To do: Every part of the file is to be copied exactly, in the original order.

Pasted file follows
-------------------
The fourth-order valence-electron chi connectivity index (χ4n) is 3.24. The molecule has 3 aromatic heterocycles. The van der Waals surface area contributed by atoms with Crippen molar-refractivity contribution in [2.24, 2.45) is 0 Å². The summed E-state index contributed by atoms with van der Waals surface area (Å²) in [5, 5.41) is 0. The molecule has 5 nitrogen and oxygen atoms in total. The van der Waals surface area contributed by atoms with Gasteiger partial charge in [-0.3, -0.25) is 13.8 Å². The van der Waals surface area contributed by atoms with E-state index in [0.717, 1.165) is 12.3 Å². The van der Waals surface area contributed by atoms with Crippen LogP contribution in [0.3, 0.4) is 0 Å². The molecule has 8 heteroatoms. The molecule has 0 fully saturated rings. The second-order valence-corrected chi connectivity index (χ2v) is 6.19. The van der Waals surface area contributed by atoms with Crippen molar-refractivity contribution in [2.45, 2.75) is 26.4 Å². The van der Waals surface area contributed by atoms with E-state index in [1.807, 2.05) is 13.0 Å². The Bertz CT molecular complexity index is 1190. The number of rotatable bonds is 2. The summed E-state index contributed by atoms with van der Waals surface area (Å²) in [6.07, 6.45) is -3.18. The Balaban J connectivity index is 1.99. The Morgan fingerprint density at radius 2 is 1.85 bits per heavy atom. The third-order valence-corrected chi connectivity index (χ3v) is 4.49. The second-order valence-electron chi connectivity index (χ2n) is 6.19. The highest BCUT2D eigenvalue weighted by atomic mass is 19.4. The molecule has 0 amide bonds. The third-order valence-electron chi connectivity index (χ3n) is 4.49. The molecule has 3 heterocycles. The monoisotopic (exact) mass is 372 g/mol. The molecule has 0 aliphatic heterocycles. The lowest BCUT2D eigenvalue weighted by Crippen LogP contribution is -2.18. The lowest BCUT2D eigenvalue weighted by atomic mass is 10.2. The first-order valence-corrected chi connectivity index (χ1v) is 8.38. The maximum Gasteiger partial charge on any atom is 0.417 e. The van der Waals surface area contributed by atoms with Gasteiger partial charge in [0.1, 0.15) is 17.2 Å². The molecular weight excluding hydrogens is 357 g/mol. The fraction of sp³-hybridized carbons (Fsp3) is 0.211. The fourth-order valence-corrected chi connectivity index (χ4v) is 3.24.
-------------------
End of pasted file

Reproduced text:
The fourth-order valence-electron chi connectivity index (χ4n) is 3.24. The molecule has 3 aromatic heterocycles. The van der Waals surface area contributed by atoms with Crippen molar-refractivity contribution in [2.24, 2.45) is 0 Å². The summed E-state index contributed by atoms with van der Waals surface area (Å²) in [5, 5.41) is 0. The molecule has 5 nitrogen and oxygen atoms in total. The van der Waals surface area contributed by atoms with Gasteiger partial charge in [-0.3, -0.25) is 13.8 Å². The van der Waals surface area contributed by atoms with E-state index in [0.717, 1.165) is 12.3 Å². The van der Waals surface area contributed by atoms with Crippen LogP contribution in [0.3, 0.4) is 0 Å². The molecule has 8 heteroatoms. The molecule has 0 fully saturated rings. The second-order valence-corrected chi connectivity index (χ2v) is 6.19. The van der Waals surface area contributed by atoms with Crippen molar-refractivity contribution in [2.45, 2.75) is 26.4 Å². The van der Waals surface area contributed by atoms with E-state index in [1.807, 2.05) is 13.0 Å². The Bertz CT molecular complexity index is 1190. The number of rotatable bonds is 2. The summed E-state index contributed by atoms with van der Waals surface area (Å²) in [6.07, 6.45) is -3.18. The Balaban J connectivity index is 1.99. The Morgan fingerprint density at radius 2 is 1.85 bits per heavy atom. The third-order valence-corrected chi connectivity index (χ3v) is 4.49. The second-order valence-electron chi connectivity index (χ2n) is 6.19. The highest BCUT2D eigenvalue weighted by atomic mass is 19.4. The molecule has 0 amide bonds. The third-order valence-electron chi connectivity index (χ3n) is 4.49. The molecule has 3 heterocycles. The monoisotopic (exact) mass is 372 g/mol. The molecule has 0 aliphatic heterocycles. The lowest BCUT2D eigenvalue weighted by Crippen LogP contribution is -2.18. The lowest BCUT2D eigenvalue weighted by atomic mass is 10.2. The first-order valence-corrected chi connectivity index (χ1v) is 8.38. The maximum Gasteiger partial charge on any atom is 0.417 e. The van der Waals surface area contributed by atoms with Gasteiger partial charge in [0.1, 0.15) is 17.2 Å². The molecular weight excluding hydrogens is 357 g/mol. The fraction of sp³-hybridized carbons (Fsp3) is 0.211. The fourth-order valence-corrected chi connectivity index (χ4v) is 3.24.